And now the word of the Lord is ringing out from you to people everywhere, even beyond Macedonia and Achaia, for wherever we go we find people telling us about your faith in God. We don’t need to tell them about it, for they keep talking about the wonderful welcome you gave us and how you turned away from idols to serve the living and true God (1 Thessalonians 1:8-9, NLT).

Not only did they turn away from idols to serve the living and true God, but they kept their focus on His kingdom and eagerly awaited his return.

Lord, show me places of my heart that I haven’t given you. Remind me when my focus strays.

Courtney (66books365)

Leave a comment

Filed under 66 Books, Bible in a year reading plan

1 Samuel 6-8; Galatians 5; Psalm 72

I’ve heard a saying that what you focus on, you get more of it.

Dear God, give me a kingdom focus.

The Ark remained in Kiriath-jearim for a long time—twenty years in all. During that time all Israel mourned because it seemed the Lord had abandoned them.
Then Samuel said to all the people of Israel, “If you want to return to the Lord with all your hearts, get rid of your foreign gods and your images of Ashtoreth. Turn your hearts to the Lord and obey him alone; then he will rescue you from the Philistines.” So the Israelites got rid of their images of Baal and Ashtoreth and worshiped only the Lord (1 Samuel 7:2-4, NLT).

Last year I wrote down some goals in hopes to bring order and direction to my life. I had been going in too many directions, saying yes to too many people, that I didn’t really make progress in anything, in fact my efforts to make others happy took me away from the people and things God gave me to steward. When I narrowed my focus, it gave me the filter I needed to make my steps intentional. When I took my eyes off that focus, there was no shortage of requests and demands eager to distract me from the tasks that most needed my attention.

The Israelites went some time maintaining their focus on God and enjoying peace and protection. But when the backdrop began to change, they started to lose their focus and placed it elsewhere. Again.

As Samuel grew old, he appointed his sons to be judges over Israel. Joel and Abijah, his oldest sons, held court in Beersheba. But they were not like their father, for they were greedy for money. They accepted bribes and perverted justice.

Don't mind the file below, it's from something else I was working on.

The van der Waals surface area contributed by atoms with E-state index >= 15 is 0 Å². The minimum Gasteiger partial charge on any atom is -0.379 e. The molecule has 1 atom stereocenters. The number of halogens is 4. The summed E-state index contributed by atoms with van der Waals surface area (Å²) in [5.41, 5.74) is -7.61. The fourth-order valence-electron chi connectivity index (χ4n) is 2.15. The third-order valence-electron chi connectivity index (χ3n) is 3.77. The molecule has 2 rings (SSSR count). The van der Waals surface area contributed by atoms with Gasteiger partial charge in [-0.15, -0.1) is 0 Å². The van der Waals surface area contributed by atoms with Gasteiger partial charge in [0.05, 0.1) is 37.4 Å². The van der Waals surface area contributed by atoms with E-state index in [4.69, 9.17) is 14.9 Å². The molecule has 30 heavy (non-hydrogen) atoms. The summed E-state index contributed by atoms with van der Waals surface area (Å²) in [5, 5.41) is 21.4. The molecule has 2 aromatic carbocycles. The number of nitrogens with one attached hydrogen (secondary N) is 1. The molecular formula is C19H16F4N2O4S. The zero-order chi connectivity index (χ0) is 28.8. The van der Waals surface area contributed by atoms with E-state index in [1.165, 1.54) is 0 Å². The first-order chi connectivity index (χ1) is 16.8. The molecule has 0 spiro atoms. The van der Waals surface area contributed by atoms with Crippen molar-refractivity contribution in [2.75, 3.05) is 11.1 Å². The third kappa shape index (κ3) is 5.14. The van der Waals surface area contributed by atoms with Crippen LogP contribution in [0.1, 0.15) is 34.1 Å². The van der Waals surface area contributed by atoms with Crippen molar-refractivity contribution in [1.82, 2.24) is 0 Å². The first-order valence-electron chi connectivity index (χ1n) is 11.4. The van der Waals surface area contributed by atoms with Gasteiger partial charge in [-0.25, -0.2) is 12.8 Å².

Finally, all the elders of Israel met at Ramah to discuss the matter with Samuel. “Look,” they told him, “you are now old, and your sons are not like you. Give us a king to judge us like all the other nations have.”

Samuel was displeased with their request and went to the Lord for guidance. “Do everything they say to you,” the Lord replied, “for they are rejecting me, not you. They don’t want me to be their king any longer. Ever since I brought them from Egypt they have continually abandoned me and followed other gods. And now they are giving you the same treatment. Do as they ask, but solemnly warn them about the way a king will reign over them” (1 Samuel 8:1-9, NLT. Emphasis added.).

Samuel warns them about what life will be like under a king’s rule. And their response?

“18 When that day comes, you will beg for relief from this king you are demanding, but then the Lord will not help you.”

19 But the people refused to listen to Samuel’s warning. “Even so, we still want a king,” they said. 20 “We want to be like the nations around us. Our king will judge us and lead us into battle” (1 Samuel 8:18-20, NLT).

Even so. We want to be like the nations around us.

Even so. Would I trade God’s peace and protection so that I could resemble the world around me? So that I could make others happy and throw myself off course of what matters and what God has called me to do?

16 So I say, let the Holy Spirit guide your lives. Then you won’t be doing what your sinful nature craves. 17 The sinful nature wants to do evil, which is just the opposite of what the Spirit wants. And the Spirit gives us desires that are the opposite of what the sinful nature desires. These two forces are constantly fighting each other, so you are not free to carry out your good intentions. 18 But when you are directed by the Spirit, you are not under obligation to the law of Moses.

19 When you follow the desires of your sinful nature, the results are very clear: sexual immorality, impurity, lustful pleasures, 20 idolatry, sorcery, hostility, quarreling, jealousy, outbursts of anger, selfish ambition, dissension, division, 21 envy, drunkenness, wild parties, and other sins like these. Let me tell you again, as I have before, that anyone living that sort of life will not inherit the Kingdom of God.

22 But the Holy Spirit produces this kind of fruit in our lives: love, joy, peace, patience, kindness, goodness, faithfulness, 23 gentleness, and self-control. There is no law against these things (Galatians 5:16-23, NLT)!

Lord, help me to keep my eyes focused on you and your kingdom. I want to be directed by the Spirit and bear good fruit. Sometimes life’s backdrop changes, but you remain sovereign through all time.

Courtney (66books365)

1 Comment

Filed under 1 Samuel, 66 Books, Bible in a year reading plan, Galatians

Job 1-3; Psalm 29; Revelation 10

He was about to lose his life as he knew it. I’m so thankful for these years reading through the scriptures, getting to know the people and my God better each time. But interestingly, the frequency and familiarity don’t make it easier–sometimes it gets a little harder.